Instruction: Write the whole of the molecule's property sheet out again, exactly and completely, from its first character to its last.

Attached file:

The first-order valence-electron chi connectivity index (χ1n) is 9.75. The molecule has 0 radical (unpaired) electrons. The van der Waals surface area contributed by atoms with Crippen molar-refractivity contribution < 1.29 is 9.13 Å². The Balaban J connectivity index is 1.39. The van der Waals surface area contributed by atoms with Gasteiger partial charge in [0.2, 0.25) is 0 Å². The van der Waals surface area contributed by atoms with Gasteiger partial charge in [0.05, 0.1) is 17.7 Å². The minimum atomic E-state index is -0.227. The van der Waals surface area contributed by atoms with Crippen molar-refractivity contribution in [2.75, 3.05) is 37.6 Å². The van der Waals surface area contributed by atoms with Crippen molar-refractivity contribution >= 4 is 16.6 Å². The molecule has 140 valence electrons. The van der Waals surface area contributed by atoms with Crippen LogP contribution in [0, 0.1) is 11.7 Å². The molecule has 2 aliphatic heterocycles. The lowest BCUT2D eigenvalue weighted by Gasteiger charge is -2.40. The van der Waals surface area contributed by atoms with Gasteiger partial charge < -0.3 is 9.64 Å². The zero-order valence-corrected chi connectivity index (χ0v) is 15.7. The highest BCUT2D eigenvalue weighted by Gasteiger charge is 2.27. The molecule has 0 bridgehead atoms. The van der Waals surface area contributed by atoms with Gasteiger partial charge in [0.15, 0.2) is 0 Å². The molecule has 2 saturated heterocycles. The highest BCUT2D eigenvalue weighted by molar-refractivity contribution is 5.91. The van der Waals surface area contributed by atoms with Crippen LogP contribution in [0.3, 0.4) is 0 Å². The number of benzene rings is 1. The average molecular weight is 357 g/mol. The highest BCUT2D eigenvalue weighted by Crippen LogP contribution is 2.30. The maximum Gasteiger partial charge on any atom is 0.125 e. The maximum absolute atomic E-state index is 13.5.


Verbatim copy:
The first-order valence-electron chi connectivity index (χ1n) is 9.75. The molecule has 0 radical (unpaired) electrons. The van der Waals surface area contributed by atoms with Crippen molar-refractivity contribution < 1.29 is 9.13 Å². The Balaban J connectivity index is 1.39. The van der Waals surface area contributed by atoms with Gasteiger partial charge in [0.2, 0.25) is 0 Å². The van der Waals surface area contributed by atoms with Gasteiger partial charge in [0.05, 0.1) is 17.7 Å². The minimum atomic E-state index is -0.227. The van der Waals surface area contributed by atoms with Crippen molar-refractivity contribution in [2.75, 3.05) is 37.6 Å². The van der Waals surface area contributed by atoms with Crippen molar-refractivity contribution >= 4 is 16.6 Å². The molecule has 140 valence electrons. The van der Waals surface area contributed by atoms with Crippen LogP contribution in [0, 0.1) is 11.7 Å². The molecule has 2 aliphatic heterocycles. The lowest BCUT2D eigenvalue weighted by Gasteiger charge is -2.40. The van der Waals surface area contributed by atoms with Gasteiger partial charge < -0.3 is 9.64 Å². The zero-order valence-corrected chi connectivity index (χ0v) is 15.7. The highest BCUT2D eigenvalue weighted by Gasteiger charge is 2.27. The molecule has 0 bridgehead atoms. The van der Waals surface area contributed by atoms with Gasteiger partial charge in [0.15, 0.2) is 0 Å². The molecule has 2 saturated heterocycles. The highest BCUT2D eigenvalue weighted by molar-refractivity contribution is 5.91. The van der Waals surface area contributed by atoms with Crippen LogP contribution in [0.3, 0.4) is 0 Å². The number of benzene rings is 1. The average molecular weight is 357 g/mol. The highest BCUT2D eigenvalue weighted by Crippen LogP contribution is 2.30. The maximum Gasteiger partial charge on any atom is 0.125 e. The maximum absolute atomic E-state index is 13.5.